Paul Gascoigne becoming manager of Kettring sounds like an April Fools joke or a publicity stunt, but, as Toby Skinner reports, the man behind the appointment means business

A month into Paul Gascoigne’s first spell as a manager, things are looking rosy at non-League Kettering Town. The team have been solid since Gazza took charge and have lost only once in the Conference North. The FA Cup defeat to Stevenage saw this century’s highest attendance at Rockingham Road – almost 4,500, compared to the usual 800 or so – and was followed by the slightly over-awed players receiving new boots and the team getting new balls.

According to the new chairman, 27-year-old business tycoon Imraan Ladak, the long-term plans are in place to turn Kettering’s postmen and Argos workers into full-time professionals who will take the club into the Football League. But while the cash has been rolling in, the same niggling questions remain: will Gazza stay and, if he does, will he really be anything more than a marketing tool at his new club?

Most of us know about the brevity of his stays at Boston United, China’s Gansu Tianma and Portugal’s Algarve United. At Boston, in Gascoigne’s only other English coaching role, he says he was simply expected to do book signings and look pretty for the cameras. According to Ladak and his manager, things will be different at Kettering, but the jury is still out. When Gazza called up his players after being unveiled in October, half of them laughed in disbelief and put the phone down on him. He then missed his first training session because of “prior engagements” in London.

The memory of Gazza’s inauspicious start has not been entirely erased by a run of good results in the Conference North. In the dugout, it has seemed as if new first-team coach Paul Davis has been dictating the play, not the manager. Then there was the outburst at Alfreton, where the hitherto subdued Gazza started to show that he might be unable to live up to his new role as Paul Gascoigne, serious football manager. After the referee called the game off because of heavy rain, he threw a tantrum, dismissing the decision as “bollocks”. He is then said to have marched his players on to the team bus, given them £50 and a pack of cards each, and ordered them to gamble their way home. The old Gazza, it seemed, was showing signs of peeping out from behind his new serious self.

Of course, there are benefits of bringing in an England legend to such a footballing backwater. But all the benefits – the big crowds, the media piling into the tiny press box – will only mean anything if Gazza stays and, just as importantly, shows that he has what it takes to be a manager. William Hill offered 6-1 on a walkout by Christmas, prompting the new boss to tell his friends to put money on him staying. But his colourful past is an inescapable fact and Ladak’s plans to take Kettering into the League will not look as credible without his boyhood hero on board.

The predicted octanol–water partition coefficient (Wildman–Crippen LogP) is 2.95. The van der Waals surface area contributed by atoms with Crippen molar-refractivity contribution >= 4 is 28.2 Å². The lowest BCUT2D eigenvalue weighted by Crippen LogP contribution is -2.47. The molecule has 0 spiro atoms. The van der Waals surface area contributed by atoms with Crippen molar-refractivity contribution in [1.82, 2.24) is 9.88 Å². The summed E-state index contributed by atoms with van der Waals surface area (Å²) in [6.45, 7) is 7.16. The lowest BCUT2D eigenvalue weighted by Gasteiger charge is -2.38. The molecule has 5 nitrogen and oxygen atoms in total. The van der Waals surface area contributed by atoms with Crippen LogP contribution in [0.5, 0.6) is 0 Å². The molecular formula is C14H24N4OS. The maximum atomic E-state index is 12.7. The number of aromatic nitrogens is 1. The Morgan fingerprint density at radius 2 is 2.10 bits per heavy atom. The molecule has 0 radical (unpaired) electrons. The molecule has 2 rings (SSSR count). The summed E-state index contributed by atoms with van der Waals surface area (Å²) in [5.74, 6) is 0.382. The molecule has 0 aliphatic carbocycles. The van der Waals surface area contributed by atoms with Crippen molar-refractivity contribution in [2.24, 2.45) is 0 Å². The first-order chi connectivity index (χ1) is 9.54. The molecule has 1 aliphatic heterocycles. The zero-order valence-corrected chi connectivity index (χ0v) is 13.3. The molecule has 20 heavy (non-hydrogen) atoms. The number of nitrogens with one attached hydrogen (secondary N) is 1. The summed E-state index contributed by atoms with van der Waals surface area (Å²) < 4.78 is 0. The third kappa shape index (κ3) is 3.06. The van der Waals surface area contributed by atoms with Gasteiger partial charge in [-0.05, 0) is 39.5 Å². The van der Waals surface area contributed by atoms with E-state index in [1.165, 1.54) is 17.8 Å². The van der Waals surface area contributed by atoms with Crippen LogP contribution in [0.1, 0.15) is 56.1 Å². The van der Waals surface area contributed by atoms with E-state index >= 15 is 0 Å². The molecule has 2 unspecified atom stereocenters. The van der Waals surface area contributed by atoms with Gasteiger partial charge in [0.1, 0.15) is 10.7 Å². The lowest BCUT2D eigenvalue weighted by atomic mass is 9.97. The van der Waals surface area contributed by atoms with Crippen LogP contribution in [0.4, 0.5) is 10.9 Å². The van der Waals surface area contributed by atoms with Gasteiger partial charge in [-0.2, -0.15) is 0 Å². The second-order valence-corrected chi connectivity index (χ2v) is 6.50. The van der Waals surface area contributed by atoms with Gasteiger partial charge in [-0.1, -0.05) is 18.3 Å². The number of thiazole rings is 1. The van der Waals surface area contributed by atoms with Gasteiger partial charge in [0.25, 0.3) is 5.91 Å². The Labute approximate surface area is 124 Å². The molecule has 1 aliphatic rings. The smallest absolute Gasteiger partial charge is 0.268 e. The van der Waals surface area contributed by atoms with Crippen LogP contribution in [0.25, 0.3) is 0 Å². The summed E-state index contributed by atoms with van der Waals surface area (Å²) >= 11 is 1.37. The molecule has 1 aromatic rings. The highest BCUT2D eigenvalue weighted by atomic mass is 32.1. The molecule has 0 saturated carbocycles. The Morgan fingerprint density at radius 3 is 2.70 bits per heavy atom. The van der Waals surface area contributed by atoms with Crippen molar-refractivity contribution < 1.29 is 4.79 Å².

It would not be the first time that a clever economic ploy has failed at Kettering. In 1976, manager Derek Dougan looked at the practice of continental clubs such as Bayern Munich putting sponsors on shirts and did a deal with Kettering Tyres. Dougan refused to be defeated by the subsequent FA ban and sent his players out with “Kettering T” on their shirts, only to be foiled again by a complete ban on slogans. When some Football League allies forced the FA into allowing shirt sponsorship, Kettering couldn’t find a sponsor; Derby made history with their Saab shirts.

Gazza’s appointment could be read as the latest in a line of Del Boy-esque plots to make fast money – their most famous manager Ron Atkinson once sold an underperforming player for a lawnmower – and however well planned the journey to the Football League is, there is still a very real potential for pitfalls.

If Gazza does walk out, fans will wonder whether it was wise to get rid of the previous manager, Kevin Wilson, and chairman Peter Mallinger, both of whom were highly respected. In the place of the long-serving Mallinger, who had been vice-chairman at Newcastle United, is a 27-year-old with no experience of running a football club who, before offering him a job, had only met Gazza when he was asking for an autograph. Wilson, meanwhile, has been pushed out by one of the game’s most unpredictable characters, likewise with no experience of his current role.

None of this is to say that either Ladak or Gascoigne will fail. In the wealthy Milton Keynes businessman and the impossibly famous England star, Kettering have a duo with the potential to take them places that Mallinger and Wilson could not. But, like most exciting opportunities, there remains a risk that the whole enterprise could fail before it has even started.

From WSC 227 January 2006. What was happening this month

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